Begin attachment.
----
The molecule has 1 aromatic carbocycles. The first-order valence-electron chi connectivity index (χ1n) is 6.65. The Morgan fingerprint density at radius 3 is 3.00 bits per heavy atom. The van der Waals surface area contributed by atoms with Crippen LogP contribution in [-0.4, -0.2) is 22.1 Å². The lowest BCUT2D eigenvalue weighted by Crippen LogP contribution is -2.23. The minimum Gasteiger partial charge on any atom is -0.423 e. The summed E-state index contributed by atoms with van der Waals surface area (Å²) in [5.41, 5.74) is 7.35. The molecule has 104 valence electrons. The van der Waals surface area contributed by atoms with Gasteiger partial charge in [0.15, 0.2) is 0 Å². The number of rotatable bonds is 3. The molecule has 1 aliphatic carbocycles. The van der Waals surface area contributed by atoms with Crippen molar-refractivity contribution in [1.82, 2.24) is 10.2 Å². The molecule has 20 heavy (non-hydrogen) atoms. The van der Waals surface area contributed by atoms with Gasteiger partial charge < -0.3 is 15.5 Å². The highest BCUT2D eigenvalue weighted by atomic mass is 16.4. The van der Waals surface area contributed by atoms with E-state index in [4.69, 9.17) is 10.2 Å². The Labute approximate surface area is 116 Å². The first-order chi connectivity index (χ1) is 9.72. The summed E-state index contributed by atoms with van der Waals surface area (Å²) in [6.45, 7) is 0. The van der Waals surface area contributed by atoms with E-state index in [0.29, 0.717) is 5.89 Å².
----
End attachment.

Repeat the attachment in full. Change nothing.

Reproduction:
The molecule has 1 aromatic carbocycles. The first-order valence-electron chi connectivity index (χ1n) is 6.65. The Morgan fingerprint density at radius 3 is 3.00 bits per heavy atom. The van der Waals surface area contributed by atoms with Crippen LogP contribution in [-0.4, -0.2) is 22.1 Å². The lowest BCUT2D eigenvalue weighted by Crippen LogP contribution is -2.23. The minimum Gasteiger partial charge on any atom is -0.423 e. The summed E-state index contributed by atoms with van der Waals surface area (Å²) in [5.41, 5.74) is 7.35. The molecule has 104 valence electrons. The van der Waals surface area contributed by atoms with Gasteiger partial charge in [0.15, 0.2) is 0 Å². The number of rotatable bonds is 3. The molecule has 1 aliphatic carbocycles. The van der Waals surface area contributed by atoms with Crippen molar-refractivity contribution in [1.82, 2.24) is 10.2 Å². The molecule has 20 heavy (non-hydrogen) atoms. The van der Waals surface area contributed by atoms with Gasteiger partial charge < -0.3 is 15.5 Å². The highest BCUT2D eigenvalue weighted by atomic mass is 16.4. The van der Waals surface area contributed by atoms with E-state index in [4.69, 9.17) is 10.2 Å². The Labute approximate surface area is 116 Å². The first-order chi connectivity index (χ1) is 9.72. The summed E-state index contributed by atoms with van der Waals surface area (Å²) in [6.45, 7) is 0. The van der Waals surface area contributed by atoms with E-state index in [0.29, 0.717) is 5.89 Å².